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The goal of Cityscape is to bring high-quality original research on housing and community development issues to scholars, government officials, and practitioners. Cityscape is open to all relevant disciplines, including architecture, consumer research, demography, economics, engineering, ethnography, finance, geography, law, planning, political science, public policy, regional science, sociology, statistics, and urban studies.

Cityscape is published three times a year by the Office of Policy Development and Research (PD&R) of the U.S. Department of Housing and Urban Development.


 
  • Lessons for the United States From Asian Nations
  • Volume 11 Number 1

The Impact of the HOPE for Homeowners Program Rule

Alastair McFarlane
Edward Szymanoski
Kurt Usowski

Impact

A regulatory impact analysis must accompany every economically significant federal rule or regulation. The Office of Policy Development and Research performs this analysis for all U.S. Department of Housing and Urban Development rules. An impact analysis is a forecast of the annual benefits and costs accruing to all parties, including the taxpayers, from a given regulation. Modeling these benefits and costs involves use of past research findings, application of economic principles, empirical investigation, and professional judgment.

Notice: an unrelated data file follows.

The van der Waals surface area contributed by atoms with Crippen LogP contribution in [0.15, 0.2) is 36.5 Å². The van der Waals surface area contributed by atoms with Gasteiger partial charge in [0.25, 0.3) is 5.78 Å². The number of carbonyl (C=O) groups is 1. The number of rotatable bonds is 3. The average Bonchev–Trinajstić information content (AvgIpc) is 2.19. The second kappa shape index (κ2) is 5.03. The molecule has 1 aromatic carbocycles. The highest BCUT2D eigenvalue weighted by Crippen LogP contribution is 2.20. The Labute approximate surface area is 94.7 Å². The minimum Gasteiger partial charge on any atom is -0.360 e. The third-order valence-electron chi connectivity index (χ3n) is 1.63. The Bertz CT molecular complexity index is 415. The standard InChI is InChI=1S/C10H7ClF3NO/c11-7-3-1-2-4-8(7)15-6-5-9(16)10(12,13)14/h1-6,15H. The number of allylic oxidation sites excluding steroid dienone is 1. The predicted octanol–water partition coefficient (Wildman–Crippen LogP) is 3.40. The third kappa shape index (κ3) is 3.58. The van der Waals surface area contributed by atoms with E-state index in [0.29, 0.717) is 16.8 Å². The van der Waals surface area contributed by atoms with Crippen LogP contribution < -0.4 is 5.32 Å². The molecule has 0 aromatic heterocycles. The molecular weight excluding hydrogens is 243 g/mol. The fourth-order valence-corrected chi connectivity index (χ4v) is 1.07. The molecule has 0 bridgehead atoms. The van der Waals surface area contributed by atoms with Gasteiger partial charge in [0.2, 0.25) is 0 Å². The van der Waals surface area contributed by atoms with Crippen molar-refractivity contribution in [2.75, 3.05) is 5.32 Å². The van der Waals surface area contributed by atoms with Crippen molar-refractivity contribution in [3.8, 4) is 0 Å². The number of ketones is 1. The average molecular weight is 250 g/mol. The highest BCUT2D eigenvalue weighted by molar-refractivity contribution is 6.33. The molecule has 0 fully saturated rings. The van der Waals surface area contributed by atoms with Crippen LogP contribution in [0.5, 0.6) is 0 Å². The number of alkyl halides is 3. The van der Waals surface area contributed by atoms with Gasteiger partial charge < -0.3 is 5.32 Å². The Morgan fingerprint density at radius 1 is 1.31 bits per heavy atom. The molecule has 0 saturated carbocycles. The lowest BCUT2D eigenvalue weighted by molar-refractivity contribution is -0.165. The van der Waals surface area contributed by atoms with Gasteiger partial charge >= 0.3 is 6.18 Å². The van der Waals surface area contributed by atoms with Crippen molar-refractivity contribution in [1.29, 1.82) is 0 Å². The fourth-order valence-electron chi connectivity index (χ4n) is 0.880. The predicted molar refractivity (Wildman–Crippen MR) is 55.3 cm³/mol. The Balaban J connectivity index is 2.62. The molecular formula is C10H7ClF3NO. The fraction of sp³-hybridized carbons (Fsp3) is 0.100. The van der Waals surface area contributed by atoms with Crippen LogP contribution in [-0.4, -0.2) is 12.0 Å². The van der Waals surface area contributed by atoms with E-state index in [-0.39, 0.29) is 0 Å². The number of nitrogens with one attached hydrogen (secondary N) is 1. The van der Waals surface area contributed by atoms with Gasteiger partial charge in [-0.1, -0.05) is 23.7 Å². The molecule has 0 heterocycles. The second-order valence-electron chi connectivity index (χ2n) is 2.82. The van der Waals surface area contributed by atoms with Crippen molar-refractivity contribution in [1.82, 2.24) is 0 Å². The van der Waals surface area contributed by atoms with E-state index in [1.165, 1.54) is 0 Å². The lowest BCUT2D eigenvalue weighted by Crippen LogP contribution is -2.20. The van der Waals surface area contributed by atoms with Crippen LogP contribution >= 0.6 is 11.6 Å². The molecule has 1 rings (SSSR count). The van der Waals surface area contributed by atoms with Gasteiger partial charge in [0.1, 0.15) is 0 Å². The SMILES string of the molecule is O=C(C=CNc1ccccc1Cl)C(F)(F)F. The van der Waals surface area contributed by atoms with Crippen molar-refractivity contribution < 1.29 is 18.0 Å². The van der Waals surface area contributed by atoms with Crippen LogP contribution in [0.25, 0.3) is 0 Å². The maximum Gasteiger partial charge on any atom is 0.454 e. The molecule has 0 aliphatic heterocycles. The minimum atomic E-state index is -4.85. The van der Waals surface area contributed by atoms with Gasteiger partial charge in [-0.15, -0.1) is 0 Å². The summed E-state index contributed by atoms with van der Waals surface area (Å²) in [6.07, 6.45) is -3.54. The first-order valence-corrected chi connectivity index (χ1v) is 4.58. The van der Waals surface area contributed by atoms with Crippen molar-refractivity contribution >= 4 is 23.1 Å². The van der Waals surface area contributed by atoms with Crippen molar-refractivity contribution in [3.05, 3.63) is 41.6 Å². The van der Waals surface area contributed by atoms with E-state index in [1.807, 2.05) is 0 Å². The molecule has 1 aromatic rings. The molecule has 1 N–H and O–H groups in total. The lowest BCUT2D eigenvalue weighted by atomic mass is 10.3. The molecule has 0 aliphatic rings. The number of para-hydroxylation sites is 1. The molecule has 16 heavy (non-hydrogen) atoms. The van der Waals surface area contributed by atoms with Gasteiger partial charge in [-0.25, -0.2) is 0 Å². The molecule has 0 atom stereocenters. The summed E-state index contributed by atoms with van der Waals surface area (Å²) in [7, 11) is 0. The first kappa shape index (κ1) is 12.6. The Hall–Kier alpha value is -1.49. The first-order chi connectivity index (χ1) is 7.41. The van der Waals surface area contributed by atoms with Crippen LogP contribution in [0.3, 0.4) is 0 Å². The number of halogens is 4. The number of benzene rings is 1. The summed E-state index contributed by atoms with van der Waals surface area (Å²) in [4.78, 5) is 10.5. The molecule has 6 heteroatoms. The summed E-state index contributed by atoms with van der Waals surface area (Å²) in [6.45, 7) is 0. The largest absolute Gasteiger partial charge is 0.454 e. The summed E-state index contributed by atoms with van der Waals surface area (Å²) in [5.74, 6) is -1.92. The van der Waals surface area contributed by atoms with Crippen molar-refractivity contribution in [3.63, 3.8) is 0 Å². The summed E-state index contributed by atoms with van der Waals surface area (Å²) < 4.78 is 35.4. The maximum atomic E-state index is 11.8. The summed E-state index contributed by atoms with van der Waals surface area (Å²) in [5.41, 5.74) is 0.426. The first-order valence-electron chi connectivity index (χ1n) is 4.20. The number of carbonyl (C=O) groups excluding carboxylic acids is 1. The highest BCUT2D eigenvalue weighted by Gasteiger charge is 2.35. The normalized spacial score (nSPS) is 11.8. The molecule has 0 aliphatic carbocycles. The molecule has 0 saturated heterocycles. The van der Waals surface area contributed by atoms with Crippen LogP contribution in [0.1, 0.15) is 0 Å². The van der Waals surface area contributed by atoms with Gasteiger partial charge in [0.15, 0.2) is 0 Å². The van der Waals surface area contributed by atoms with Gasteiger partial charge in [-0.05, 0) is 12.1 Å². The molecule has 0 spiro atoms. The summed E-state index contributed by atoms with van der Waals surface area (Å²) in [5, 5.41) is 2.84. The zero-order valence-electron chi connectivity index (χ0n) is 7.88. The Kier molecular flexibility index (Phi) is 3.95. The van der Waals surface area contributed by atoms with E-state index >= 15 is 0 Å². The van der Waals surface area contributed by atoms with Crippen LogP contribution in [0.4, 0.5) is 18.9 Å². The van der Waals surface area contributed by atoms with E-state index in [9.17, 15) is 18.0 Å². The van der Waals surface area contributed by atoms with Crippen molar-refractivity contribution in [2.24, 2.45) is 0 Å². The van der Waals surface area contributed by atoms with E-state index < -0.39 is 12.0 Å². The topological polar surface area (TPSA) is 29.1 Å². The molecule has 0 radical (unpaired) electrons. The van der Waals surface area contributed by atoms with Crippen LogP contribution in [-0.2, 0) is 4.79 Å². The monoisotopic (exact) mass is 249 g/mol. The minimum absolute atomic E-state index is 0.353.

This article reflects the views of the authors and does not necessarily reflect the views of the U.S. Department of Housing and Urban Development.


 

The HOPE for Homeowners program allows homeowners to avoid foreclosure, using the Federal Housing Administration (FHA) insurance program structure already in place. Certain borrowers facing difficulties with their mortgages are eligible to refinance into FHA-insured mortgages. The benefit of the program is the prevention of foreclosures, which have associated economic costs on the foreclosed-on household, lenders, neighboring properties, and the local government. The cost of the HOPE for Homeowners program to the taxpayer is the subsidy paid to the FHA to cover the cost of the credit guarantee not covered by program revenues. We estimate the expected net benefit of the program to range from $6,200 to $35,500 per refinancing. Thus, with only 10,000 participants annually, the program will generate $62 million to $355 million of net benefits to society. Program participation could be as high as 100,000 annually, however, with commensurately higher benefits.